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New South Wales: Quoll Headquarters - 164 hectares - Steve Haslam

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Victoria: Witchwood - 9.1 hectares - Jill Redwood

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Queensland: The Roost - 39.75 hectares - Lynn Childs

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Tasmania: Lyn and Geoff's Refuge - 10 hectares - Lyn and Geoff Murray

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Western Australia: Tippaburra Valley - 2470 hectares - Buddy Kent

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New South Wales: Falls Forest Retreat - 80 hectares - Mary White

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Victoria: Wingura - 2.5 hectares - Suzanne and John Brandenberger

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Queensland: Cooper Creek Wilderness - 66.74 hectares - Prue Hewett

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Barking Geckos PDF Print E-mail

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A barking gecko at WLT member sanctuary, Jarowair - © Judi Gray

 

If you ask the average member of the public about geckos, chances are it will be the common house gecko (Hemidactylus frenatus) that springs to their mind – arguably Australia's most successful invasive reptile and our only introduced gecko species. It is unfortunate that more attention isn't given to the 140-odd currently recognised native gecko species, their diversity – from bold patterns to spiny tails to cryptic camouflage – being nothing short of incredible.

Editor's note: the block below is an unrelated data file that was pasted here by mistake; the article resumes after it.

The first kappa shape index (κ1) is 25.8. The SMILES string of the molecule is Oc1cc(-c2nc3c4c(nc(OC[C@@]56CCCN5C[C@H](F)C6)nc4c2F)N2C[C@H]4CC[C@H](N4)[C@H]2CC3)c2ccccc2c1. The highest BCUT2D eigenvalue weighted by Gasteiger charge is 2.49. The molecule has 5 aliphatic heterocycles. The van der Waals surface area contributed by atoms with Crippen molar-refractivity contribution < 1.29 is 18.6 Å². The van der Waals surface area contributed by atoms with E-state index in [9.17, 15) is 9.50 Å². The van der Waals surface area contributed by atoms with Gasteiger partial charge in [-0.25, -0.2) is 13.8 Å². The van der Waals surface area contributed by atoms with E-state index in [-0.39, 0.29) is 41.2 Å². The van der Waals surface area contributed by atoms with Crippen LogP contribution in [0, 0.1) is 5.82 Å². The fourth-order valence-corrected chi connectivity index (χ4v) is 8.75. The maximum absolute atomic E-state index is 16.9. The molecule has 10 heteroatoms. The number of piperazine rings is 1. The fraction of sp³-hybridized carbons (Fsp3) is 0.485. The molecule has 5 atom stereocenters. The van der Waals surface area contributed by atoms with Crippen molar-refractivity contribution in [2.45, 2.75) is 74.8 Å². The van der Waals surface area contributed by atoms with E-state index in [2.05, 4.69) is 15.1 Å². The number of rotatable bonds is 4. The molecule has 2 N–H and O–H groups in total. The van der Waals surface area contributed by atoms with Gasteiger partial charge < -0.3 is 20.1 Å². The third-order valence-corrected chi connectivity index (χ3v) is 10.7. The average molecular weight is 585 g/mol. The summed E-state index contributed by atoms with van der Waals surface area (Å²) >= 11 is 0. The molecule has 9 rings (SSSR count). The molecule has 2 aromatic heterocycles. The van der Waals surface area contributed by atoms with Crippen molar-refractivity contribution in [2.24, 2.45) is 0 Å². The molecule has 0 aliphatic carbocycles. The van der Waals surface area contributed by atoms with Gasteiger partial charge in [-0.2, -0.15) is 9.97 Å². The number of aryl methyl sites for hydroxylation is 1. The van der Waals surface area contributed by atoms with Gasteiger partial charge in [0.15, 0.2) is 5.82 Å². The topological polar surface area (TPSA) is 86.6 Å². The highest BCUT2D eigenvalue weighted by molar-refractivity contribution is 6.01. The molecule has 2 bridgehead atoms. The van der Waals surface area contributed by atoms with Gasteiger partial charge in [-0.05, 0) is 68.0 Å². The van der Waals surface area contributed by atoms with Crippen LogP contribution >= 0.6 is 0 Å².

One noteworthy variety is the barking gecko (Underwoodisaurus milii), which is known to inhabit dozens of Wildlife Land Trust sanctuaries (including Jarowair in Queensland, pictured above). Named after their distinctive call, this gecko produces a surprising, guttural bark defensively when threatened or annoyed, as well as when mating. Varying in size, the average adult barking gecko weighs around 20-25 grams and has a body length of approximately 10-12 centimetres.

 

Distinguished from other gecko species in part by their darker purple-brown colour, barking geckos are covered in small raised, yellow spots called tubercles which are organised in bands along their heads, bodies and tails. They are also referred to as thick-tailed geckos due to their thick, broad tails which taper to a pointed tip. As is the case with many other lizards, barking geckos can drop their tails as an added defence mechanism. They are also known to shed their skin every couple of weeks.

 

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Unlike many other Australian gecko species which are equipped with expanded toe pads for extra grip and the ability to navigate vertical surfaces, the feet of barking geckos are narrower with long slender digits, having adapted to spending the majority of their time on the ground. These terrestrial geckos are nocturnal feeders and their diet mainly consists of insects, spiders and other small invertebrates.

 

During reproduction female barking geckos lay a clutch of two parchment-shelled eggs following a gestation period of about 30 days, which take approximately twice as long again to hatch. The self-sufficient young are thought to have a lifespan of several years in the wild and up to 15 years in captivity.

 

Barking geckos have a rather wide distribution across southern Australia and can be found in every state and territory except for Tasmania. They tend to live in wet coastal heathland, wet sclerophyll forest, dry woodlands and arid scrubland as these habitats provide ample shelter in rock crevices and under loose bark and leaves. Studies show these geckos actively aggregate and while there are many anecdotal explanations for this tendency, it is not yet fully known why they do so.

 

In terms of taxonomy, barking geckos have had a tumultuous time being reclassified over 20 times since they were first discovered in 1823. Over the last two decades its identity in the scientific world has alternated between its current name Underwoodisaurus milii and Nephrurus milii four times.

 

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